The crinkle of something alive slid up her body, coating her in armor: tight transparent sleeves, a skin of flexible arctic-blue scales, a collar of ice blades. Her fist tightened reflexively around the grip of a sword, and a crown of woven seaweed glowed cold green through her rain-wet brown hair.

She sang a storm of words, and lightning swaggered through the trees, blasting away bark. A sixty-foot pine split with a gush of sap, smoke, and vaporized needles; splinters rained down with the water.

Headlights shot through the hazy night and she lowered her arms. The sword vanished. The armor disappeared, melting off her body. She stood alone in the street, soaking wet in a T-shirt and shorts, her backpack hanging loose off one shoulder.

She gave the approaching police car an angry squint and turned away, taking rapid steps along the road’s edge, washed in a pulse of blue light. She kept her head down because she didn’t want to see the pale outlines of caves in the air, holding her breath against their salty lure. Before she covered her ears, the rain urged her to run. Leave everything behind. Run, my lady, run where the police cannot follow. I will hide you.

“Don’t talk to me.” She snapped the words into the wet air.

Her steps slowed, her body shaking, weariness dragging at her. Her backpack slipped off her shoulder, fell to the ground with a dull splash. Her books and research papers raced for the pack’s zipper-toothed mouth; a binder spread its wings, scattering its brood, white sheets of neat handwriting, wet-winged butterflies briefly alive, folding sullen and colorless in the rain.

She kept walking.

The black car rolled forward, the passenger side window sliding into the door.

“You need a ride, miss? This rain isn’t letting up and it’s a dark road to be walking alone.”

“A dark road,” she whispered, and something inside her made all the words but one drift away, forgotten. “Alone.” She said it aloud, blinking purposefully, trying to climb out of her head and back into the world. She glanced at the blue stripes on the shiny black fender as if noticing the car for the first time.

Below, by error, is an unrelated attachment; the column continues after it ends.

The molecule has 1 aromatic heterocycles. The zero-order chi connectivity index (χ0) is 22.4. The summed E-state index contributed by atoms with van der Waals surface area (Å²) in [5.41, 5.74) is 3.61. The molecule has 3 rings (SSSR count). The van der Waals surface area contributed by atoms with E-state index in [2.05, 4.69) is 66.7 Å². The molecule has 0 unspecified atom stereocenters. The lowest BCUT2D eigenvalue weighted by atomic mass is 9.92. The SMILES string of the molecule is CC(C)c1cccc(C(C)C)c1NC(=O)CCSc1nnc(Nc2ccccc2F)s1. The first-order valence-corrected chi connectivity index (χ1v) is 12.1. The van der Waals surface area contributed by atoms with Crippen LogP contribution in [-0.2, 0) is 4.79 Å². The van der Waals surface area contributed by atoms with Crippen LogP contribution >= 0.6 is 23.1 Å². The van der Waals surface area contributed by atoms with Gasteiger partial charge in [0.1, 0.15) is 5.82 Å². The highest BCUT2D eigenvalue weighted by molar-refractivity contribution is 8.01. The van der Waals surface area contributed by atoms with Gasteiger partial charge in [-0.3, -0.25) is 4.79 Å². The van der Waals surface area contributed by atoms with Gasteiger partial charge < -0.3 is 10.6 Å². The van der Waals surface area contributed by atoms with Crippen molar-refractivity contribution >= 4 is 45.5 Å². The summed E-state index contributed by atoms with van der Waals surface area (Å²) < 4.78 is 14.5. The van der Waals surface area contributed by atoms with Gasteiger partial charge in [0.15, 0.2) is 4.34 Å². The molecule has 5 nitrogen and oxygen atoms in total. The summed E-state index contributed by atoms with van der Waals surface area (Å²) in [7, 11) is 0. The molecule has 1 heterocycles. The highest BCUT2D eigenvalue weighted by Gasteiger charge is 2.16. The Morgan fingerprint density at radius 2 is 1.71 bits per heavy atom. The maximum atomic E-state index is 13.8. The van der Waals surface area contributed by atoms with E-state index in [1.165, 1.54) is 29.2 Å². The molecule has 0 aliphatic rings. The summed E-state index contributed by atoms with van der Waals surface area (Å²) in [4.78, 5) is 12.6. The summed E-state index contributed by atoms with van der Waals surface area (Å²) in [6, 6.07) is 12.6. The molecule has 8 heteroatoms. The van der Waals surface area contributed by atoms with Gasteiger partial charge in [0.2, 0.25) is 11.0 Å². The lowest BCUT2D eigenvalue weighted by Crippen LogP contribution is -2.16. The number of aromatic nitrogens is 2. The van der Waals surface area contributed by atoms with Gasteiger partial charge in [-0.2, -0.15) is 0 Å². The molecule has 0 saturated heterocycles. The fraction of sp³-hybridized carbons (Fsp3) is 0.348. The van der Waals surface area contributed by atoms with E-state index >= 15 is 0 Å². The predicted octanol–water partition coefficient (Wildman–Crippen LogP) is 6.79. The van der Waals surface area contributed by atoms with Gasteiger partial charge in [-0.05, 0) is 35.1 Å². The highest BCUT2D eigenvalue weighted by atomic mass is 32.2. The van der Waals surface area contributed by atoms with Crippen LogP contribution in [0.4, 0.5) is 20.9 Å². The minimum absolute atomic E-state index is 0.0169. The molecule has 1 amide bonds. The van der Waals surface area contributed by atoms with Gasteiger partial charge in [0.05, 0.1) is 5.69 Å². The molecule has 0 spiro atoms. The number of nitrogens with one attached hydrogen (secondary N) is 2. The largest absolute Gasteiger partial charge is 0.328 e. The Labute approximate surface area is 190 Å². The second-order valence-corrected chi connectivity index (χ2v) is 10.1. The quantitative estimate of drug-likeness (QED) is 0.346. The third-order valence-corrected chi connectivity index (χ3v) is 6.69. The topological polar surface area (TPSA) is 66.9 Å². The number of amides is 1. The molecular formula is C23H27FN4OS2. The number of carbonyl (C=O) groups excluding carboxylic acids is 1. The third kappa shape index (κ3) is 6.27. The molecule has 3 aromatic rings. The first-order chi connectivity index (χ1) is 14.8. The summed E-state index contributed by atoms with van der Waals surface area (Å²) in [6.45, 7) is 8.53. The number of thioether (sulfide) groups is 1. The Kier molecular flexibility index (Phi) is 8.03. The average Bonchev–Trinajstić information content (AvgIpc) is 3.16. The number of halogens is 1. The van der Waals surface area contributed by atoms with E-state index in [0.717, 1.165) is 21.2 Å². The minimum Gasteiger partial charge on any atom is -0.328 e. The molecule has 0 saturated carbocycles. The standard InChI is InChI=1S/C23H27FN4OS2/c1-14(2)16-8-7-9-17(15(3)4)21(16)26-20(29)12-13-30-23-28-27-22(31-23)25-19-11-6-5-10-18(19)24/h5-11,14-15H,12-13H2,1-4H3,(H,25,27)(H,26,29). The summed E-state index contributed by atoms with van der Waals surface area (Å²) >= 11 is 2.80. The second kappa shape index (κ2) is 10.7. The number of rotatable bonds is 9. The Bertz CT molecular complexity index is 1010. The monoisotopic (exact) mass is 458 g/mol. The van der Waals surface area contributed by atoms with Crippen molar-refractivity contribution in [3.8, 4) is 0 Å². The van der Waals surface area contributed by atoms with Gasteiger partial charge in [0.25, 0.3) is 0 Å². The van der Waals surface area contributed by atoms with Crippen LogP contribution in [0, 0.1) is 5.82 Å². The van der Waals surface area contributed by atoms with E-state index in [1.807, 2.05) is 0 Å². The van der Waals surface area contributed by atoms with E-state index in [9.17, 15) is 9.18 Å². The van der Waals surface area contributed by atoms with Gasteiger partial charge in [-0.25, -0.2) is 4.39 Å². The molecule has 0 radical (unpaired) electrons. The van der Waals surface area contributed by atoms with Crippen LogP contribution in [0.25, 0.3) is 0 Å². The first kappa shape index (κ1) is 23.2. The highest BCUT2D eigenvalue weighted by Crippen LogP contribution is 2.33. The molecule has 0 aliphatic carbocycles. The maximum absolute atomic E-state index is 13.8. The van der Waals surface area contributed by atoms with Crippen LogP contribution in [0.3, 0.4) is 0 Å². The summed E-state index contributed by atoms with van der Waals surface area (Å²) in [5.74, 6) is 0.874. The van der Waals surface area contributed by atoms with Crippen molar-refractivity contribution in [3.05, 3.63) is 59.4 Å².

“The police are here,” she told the other voices in her head.

A woman answered snobbishly, Tell the police to go. You do not need their help.

She blinked, trying to answer, but ended up repeating the rain’s words: “I have so much to learn.”

“How much have you had to drink tonight?” The officer again–it sounded like the police officer, the patrol car rolling to match her pace.

She bent to look through the open window. Her focus hit him hard, and he choked on his words; his heart stalled, his soul falling through dark water toward her, into the abyss of her eyes.

And the rain whispered, Alone, Lady Kassandra, you must be alone.

Still looking at the police officer, pinning him to his seat, she answered the rain. “Silence!”

Then she plucked the officer’s name right out of his head.

“I have been drinking, Lieutenant Pannone. I’ve been drinking the rain.”

She released him and walked away.

Pannone’s forehead hit the hard plastic of the steering wheel. His heart thumped a wild rhythm and then evened into a steady rapid beat. He sucked air in desperate gulps and flexed his numbing fingers, staring out the windows as if he was lost.

He fell back in his seat, his uniform damp against his skin. Reality snapped into place for him. He closed his eyes tight, then opened them, trying to get the blue arcs and red backlit dials of the dashboard into focus.

A squeak of wiper blades. He looked up through the windshield and remembered the young woman with the backpack walking in his headlights in the middle of Atlantic Avenue.